I went to bed thinking of Bellino and of the impression he had made upon me; I was sorry to go away without having proved to him that I was not the dupe of his disguise. Accordingly, I was well pleased to see him enter my room in the morning as soon as I had opened my door. He came to offer me the services of his young brother Petronio during my stay in Ancona, instead of my engaging a valet de place. I willingly agreed to the proposal, and sent Petronio to get coffee for all the family.

I asked Bellino to sit on my bed with the intention of making love to him, and of treating him like a girl, but the two young sisters ran into my room and disturbed my plans. Yet the trio formed before me a very pleasing sight; they represented natural beauty and artless cheerfulness of three different kinds; unobtrusive familiarity, theatrical wit, pleasing playfulness, and pretty Bolognese manners which I witnessed for the first time; all this would have sufficed to cheer me if I had been downcast. Cecilia and Marina were two sweet rosebuds, which, to bloom in all their beauty, required only the inspiration of love, and they would certainly have had the preference over Bellino if I had seen in him only the miserable outcast of mankind, or rather the pitiful victim of sacerdotal cruelty, for, in spite of their youth, the two amiable girls offered on their dawning bosom the precious image of womanhood.

Petronio came with the coffee which he poured out, and I sent some to the mother, who never left her room. Petronio was a true male harlot by taste and by profession. The species is not scare in Italy, where the offence is not regarded with the wild and ferocious intolerance of England and Spain. I had given him one sequin to pay for the coffee, and told him to keep the change, and, to chew me his gratitude, he gave me a voluptuous kiss with half-open lips, supposing in me a taste which I was very far from entertaining. I disabused him, but he did not seem the least ashamed. I told him to order dinner for six persons, but he remarked that he would order it only for four, as he had to keep his dear mother company; she always took her dinner in bed. Everyone to his taste, I thought, and I let him do as he pleased.

Two minutes after he had gone, the landlord came to my room and said, "Reverend sir, the persons you have invited here have each the appetite of two men at least; I give you notice of it, because I must charge accordingly." "All right," I replied, "but let us have a good dinner."

When I was dressed, I thought I ought to pay my compliments to the compliant mother. I went to her room, and congratulated her upon her children. She thanked me for the present I had given to Petronio, and began to make me the confidant of her distress. "The manager of the theatre," she said, "is a miser who has given us only fifty Roman crowns for the whole carnival. We have spent them for our living, and, to return to Bologna, we shall have to walk and beg our way." Her confidence moved my pity, so I took a gold quadruple from my purse and offered it to her; she wept for joy and gratitude.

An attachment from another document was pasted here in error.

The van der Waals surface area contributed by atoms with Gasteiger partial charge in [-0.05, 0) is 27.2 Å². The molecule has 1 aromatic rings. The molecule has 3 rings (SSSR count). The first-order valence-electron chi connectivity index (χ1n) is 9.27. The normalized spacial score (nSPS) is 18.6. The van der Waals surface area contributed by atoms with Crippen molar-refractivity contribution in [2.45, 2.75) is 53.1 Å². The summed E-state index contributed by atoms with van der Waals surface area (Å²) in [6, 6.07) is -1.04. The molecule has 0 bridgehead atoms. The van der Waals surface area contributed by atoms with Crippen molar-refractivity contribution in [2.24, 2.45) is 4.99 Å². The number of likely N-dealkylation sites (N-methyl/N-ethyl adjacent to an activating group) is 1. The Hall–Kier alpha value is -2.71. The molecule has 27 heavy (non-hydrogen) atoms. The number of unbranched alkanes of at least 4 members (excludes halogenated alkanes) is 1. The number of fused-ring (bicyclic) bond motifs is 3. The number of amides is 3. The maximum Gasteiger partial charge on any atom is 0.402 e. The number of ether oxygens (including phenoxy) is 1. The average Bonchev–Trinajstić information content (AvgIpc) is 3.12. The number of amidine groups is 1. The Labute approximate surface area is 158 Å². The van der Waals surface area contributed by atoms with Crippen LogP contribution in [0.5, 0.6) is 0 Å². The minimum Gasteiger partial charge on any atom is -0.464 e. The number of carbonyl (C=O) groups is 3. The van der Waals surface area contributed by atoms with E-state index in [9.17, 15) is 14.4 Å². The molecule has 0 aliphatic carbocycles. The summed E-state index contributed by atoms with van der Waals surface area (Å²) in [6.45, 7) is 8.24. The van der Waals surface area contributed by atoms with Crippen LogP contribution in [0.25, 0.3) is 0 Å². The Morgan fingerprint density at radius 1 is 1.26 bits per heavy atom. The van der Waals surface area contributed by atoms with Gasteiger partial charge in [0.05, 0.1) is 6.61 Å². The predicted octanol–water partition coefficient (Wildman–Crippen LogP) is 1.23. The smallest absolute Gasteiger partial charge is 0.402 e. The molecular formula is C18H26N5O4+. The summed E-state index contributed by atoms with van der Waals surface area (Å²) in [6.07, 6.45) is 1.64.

"I promise you another gold quadruple, madam," I said, "if you will confide in me entirely. Confess that Bellino is a pretty woman in disguise."

"I can assure you it is not so, although he has the appearance of a woman."

"Not only the appearance, madam, but the tone, the manners; I am a good judge."

"Nevertheless, he is a boy, for he has had to be examined before he could sing on the stage here."

"And who examined him?"

"My lord bishop's chaplain."

"A chaplain?"

"Yes, and you may satisfy yourself by enquiring from him."

"The only way to clear my doubts would be to examine him myself."

"You may, if he has no objection, but truly I cannot interfere, as I do not know what your intentions are."

"They are quite natural."

I returned to my room and sent Petronio for a bottle of Cyprus wine. He brought the wine and seven sequins, the change for the doubloon I had given him. I divided them between Bellino, Cecilia and Marina, and begged the two young girls to leave me alone with their brother.

"Bellino, I am certain that your natural conformation is different from mine; my dear, you are a girl."

"I am a man, but a castrato; I have been examined."

"Allow me to examine you likewise, and I will give you a doubloon."

"I cannot, for it is evident that you love me, and such love is condemned by religion."

"You did not raise these objections with the bishop's chaplain."

"He was an elderly priest, and besides, he only just glanced at me."

"I will know the truth," said I, extending my hand boldly.

But he repulsed me and rose from his chair. His obstinacy vexed me, for I had already spent fifteen or sixteen sequins to satisfy my curiosity.

I began my dinner with a very bad humour, but the excellent appetite of my pretty guests brought me round, and I soon thought that, after all, cheerfulness was better than sulking, and I resolved to make up for my disappointment with the two charming sisters, who seemed well disposed to enjoy a frolic.

Memoirs of Casanova Volume 1b Clerk in Naples Page 47

Memoirs of Jacques Casanova

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